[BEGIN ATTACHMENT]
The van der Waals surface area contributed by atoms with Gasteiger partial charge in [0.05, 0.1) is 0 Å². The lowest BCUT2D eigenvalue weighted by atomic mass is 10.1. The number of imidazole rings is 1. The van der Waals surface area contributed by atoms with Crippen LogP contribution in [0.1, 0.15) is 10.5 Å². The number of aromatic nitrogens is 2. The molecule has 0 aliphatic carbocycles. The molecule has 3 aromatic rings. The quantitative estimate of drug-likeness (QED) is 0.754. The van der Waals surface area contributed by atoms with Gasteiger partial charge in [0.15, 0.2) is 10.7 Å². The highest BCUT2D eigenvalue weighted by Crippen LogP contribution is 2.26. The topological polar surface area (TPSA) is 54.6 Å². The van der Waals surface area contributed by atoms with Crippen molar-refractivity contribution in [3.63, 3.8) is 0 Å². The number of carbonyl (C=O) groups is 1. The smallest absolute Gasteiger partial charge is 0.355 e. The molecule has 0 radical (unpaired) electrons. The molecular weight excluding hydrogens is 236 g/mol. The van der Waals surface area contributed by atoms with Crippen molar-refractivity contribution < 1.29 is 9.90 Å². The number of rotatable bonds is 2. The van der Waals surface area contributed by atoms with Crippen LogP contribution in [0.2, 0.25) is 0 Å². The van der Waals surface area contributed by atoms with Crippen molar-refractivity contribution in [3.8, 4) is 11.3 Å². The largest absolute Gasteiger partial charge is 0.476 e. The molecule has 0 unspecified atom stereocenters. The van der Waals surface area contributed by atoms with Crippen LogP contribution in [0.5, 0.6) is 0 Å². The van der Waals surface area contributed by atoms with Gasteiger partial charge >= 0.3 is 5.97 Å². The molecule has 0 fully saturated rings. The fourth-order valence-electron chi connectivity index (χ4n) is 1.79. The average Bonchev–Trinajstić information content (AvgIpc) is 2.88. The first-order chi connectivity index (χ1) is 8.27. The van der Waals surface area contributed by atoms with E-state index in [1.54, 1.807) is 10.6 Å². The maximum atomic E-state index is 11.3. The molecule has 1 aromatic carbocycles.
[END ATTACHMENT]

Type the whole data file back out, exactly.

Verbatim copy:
The van der Waals surface area contributed by atoms with Gasteiger partial charge in [0.05, 0.1) is 0 Å². The lowest BCUT2D eigenvalue weighted by atomic mass is 10.1. The number of imidazole rings is 1. The van der Waals surface area contributed by atoms with Crippen LogP contribution in [0.1, 0.15) is 10.5 Å². The number of aromatic nitrogens is 2. The molecule has 0 aliphatic carbocycles. The molecule has 3 aromatic rings. The quantitative estimate of drug-likeness (QED) is 0.754. The van der Waals surface area contributed by atoms with Gasteiger partial charge in [0.15, 0.2) is 10.7 Å². The highest BCUT2D eigenvalue weighted by Crippen LogP contribution is 2.26. The topological polar surface area (TPSA) is 54.6 Å². The van der Waals surface area contributed by atoms with Crippen molar-refractivity contribution in [3.63, 3.8) is 0 Å². The number of carbonyl (C=O) groups is 1. The smallest absolute Gasteiger partial charge is 0.355 e. The molecule has 0 radical (unpaired) electrons. The molecular weight excluding hydrogens is 236 g/mol. The van der Waals surface area contributed by atoms with Crippen molar-refractivity contribution < 1.29 is 9.90 Å². The number of rotatable bonds is 2. The van der Waals surface area contributed by atoms with Crippen LogP contribution in [0.2, 0.25) is 0 Å². The van der Waals surface area contributed by atoms with Crippen molar-refractivity contribution in [3.8, 4) is 11.3 Å². The largest absolute Gasteiger partial charge is 0.476 e. The molecule has 0 unspecified atom stereocenters. The van der Waals surface area contributed by atoms with Crippen LogP contribution in [0.5, 0.6) is 0 Å². The van der Waals surface area contributed by atoms with Gasteiger partial charge >= 0.3 is 5.97 Å². The molecule has 0 fully saturated rings. The fourth-order valence-electron chi connectivity index (χ4n) is 1.79. The average Bonchev–Trinajstić information content (AvgIpc) is 2.88. The first-order chi connectivity index (χ1) is 8.27. The van der Waals surface area contributed by atoms with E-state index in [1.54, 1.807) is 10.6 Å². The maximum atomic E-state index is 11.3. The molecule has 1 aromatic carbocycles.